Alfajores, Argentinean style

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    Alfajores, Argentinean style

    Alfajores, Argentinean style

    (50)
    1hr40min


    41 people made this

    About this recipe: This is a traditional biscuit that is much loved in most Latin cultures. Even my mother-in-law says they're the BEST, and that is saying a lot considering she is from Argentina!

    Ingredients
    Makes: 36 biscuits

    • 200g plain flour
    • 325g cornstarch
    • 1/2 teaspoon bicarbonate of soda
    • 2 teaspoons baking powder
    • 225g unsalted butter, softened
    • 150g caster sugar
    • 3 egg yolks
    • 1 teaspoon vanilla rum
    • 1/2 teaspoon vanilla extract
    • 1/2 teaspoon lemon extract
    • 2 teaspoons lemon zest
    • 325g dulce de leche (see footnote)
    • 50g desiccated coconut

    Method
    Prep:30min  ›  Cook:10min  ›  Extra time:1hr chilling  ›  Ready in:1hr40min 

    1. Preheat oven to 180 C / Gas 4. Line baking trays with parchment. Whisk together the flour, cornstarch, bicarb and baking powder; set aside.
    2. Beat the butter and sugar with an electric mixer in a large bowl until light and fluffy. Add the egg yolks one at a time, allowing each yolk to blend into the butter mixture before adding the next. Beat in the vanilla rum, vanilla extract, lemon extract and lemon zest with the last egg. Gently fold in the flour mixture with a spoon, making a crumbly dough. When the dough becomes cohesive enough, press it together into a ball with your hands. Wrap with cling film and chill for 30 minutes to 1 hour.
    3. Roll out the dough, using as little flour as possible, to about a 6mm thickness. The dough will have an unusual consistency. Cut with a small round biscuit cutter. Continue pressing the dough together, rolling it out, and cutting until you have used it all. Place biscuits 1cm apart on the prepared baking trays.
    4. Bake in the preheated oven until set but not browned, 7 to 10 minutes. Remove the biscuits immediately to cool on a wire rack.
    5. Spread the underside of a cooled biscuit with a teaspoon of dulce de leche, then sandwich together with another biscuit until the caramel oozes out the sides. Roll the sides in the desiccated coconut.

    Dulce de leche

    Dulce de leche is an Argentinean favourite and is essentially just a caramel sauce, much like the filling used in banoffee pie. Feel free to use caramel sauce found in squeezy bottles or tins, such as Carnation. Or, make your own with our recipe.

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    Reviews & ratings
    Average global rating:
    (50)

    Reviews in English (50)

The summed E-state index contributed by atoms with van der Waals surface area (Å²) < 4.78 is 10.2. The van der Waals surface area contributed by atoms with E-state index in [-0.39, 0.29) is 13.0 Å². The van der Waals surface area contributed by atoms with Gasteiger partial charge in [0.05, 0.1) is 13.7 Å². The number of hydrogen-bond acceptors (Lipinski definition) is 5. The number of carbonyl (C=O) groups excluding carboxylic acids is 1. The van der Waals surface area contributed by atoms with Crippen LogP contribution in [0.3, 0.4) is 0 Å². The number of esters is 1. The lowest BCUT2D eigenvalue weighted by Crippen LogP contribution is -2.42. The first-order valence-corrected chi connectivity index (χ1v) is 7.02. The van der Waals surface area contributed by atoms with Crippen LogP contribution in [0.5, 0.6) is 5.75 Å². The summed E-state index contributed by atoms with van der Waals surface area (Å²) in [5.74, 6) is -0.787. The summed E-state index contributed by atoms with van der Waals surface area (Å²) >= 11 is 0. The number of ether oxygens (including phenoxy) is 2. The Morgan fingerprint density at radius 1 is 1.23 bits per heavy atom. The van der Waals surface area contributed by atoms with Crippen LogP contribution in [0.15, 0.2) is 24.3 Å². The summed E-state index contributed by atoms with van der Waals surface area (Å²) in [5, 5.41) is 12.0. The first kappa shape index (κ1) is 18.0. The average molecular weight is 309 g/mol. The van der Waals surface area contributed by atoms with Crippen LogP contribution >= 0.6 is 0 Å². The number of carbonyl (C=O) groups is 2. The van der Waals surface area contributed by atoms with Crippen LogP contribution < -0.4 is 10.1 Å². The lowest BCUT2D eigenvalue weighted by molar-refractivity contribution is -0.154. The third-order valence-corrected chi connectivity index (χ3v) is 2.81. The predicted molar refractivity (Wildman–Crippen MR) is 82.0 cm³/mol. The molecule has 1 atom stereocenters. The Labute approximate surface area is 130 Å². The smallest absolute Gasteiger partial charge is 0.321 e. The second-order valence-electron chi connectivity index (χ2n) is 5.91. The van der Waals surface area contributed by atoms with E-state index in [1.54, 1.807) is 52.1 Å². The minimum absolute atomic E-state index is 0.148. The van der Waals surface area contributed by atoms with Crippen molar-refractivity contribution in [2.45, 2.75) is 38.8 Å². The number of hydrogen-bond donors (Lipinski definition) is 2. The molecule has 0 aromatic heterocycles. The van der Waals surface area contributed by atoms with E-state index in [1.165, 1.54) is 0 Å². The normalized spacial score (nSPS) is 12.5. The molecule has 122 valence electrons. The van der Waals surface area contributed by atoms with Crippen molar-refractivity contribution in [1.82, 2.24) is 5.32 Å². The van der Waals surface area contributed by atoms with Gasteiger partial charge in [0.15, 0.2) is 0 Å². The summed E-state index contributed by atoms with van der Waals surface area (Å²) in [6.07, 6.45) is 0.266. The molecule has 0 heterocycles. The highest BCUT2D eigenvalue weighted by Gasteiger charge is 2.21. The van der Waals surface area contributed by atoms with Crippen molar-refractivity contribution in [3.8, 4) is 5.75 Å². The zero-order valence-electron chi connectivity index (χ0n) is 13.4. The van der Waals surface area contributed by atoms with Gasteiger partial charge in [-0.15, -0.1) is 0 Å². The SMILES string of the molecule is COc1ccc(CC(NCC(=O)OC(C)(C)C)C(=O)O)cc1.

by
    83

    Hi Chris, I actually had a question about this recipe - is it really 2 1/2 CUPS of cornstarch? Or is that supposed to be teaspoons? Just checking as I really want to make these cookies! Thanks. Val  -  20 Feb 2011  (Review from Allrecipes US | Canada)

    by
    39

    It is nice to see more latinamerican recipes on this site. My father is Argentinian, and of course we are big fans of alfajores (specially the Havanna brand). I would only suggest adding tangerine zest to the cookie dough, as in some traditional argentinian recipes. Other recipes call for using cooked egg yolks in the dough. Also if you don't have original dulce de leche, you can make a very similar one by boiling a can of condensed sugared milk during at least 2 hours, but BEWARE: cool off completely before opening!  -  29 Oct 2009  (Review from Allrecipes US | Canada)

    by
    37

    Really good recipe, loved them, just like I used to get in Argentinean bakery. I had the same problem as a previous reviewer that they would crumble like sand when I would try to get them on the cookie sheet to bake. I added 1/4 cup butter and 2 more egg yokes and it was perfect (I used Large eggs, maybe with Jumbo, the 3 the recipe would have called for would be fine). I also followed other reviewers suggestions instead of using all lemon I did 1/2 of the lemon extract and zest and then the other 1/2 orange extract and zest. I had no vanilla rum, so I just mixed 1/2 rum and 1/2 vanilla. I used sweetened coconut, I think it tastes better. When I take something to parties, I like taking something different, usually something that I grew up eating, this time it was the alfajores and they were a hit! Thank you for the recipe.  -  23 Jan 2011  (Review from Allrecipes US | Canada)

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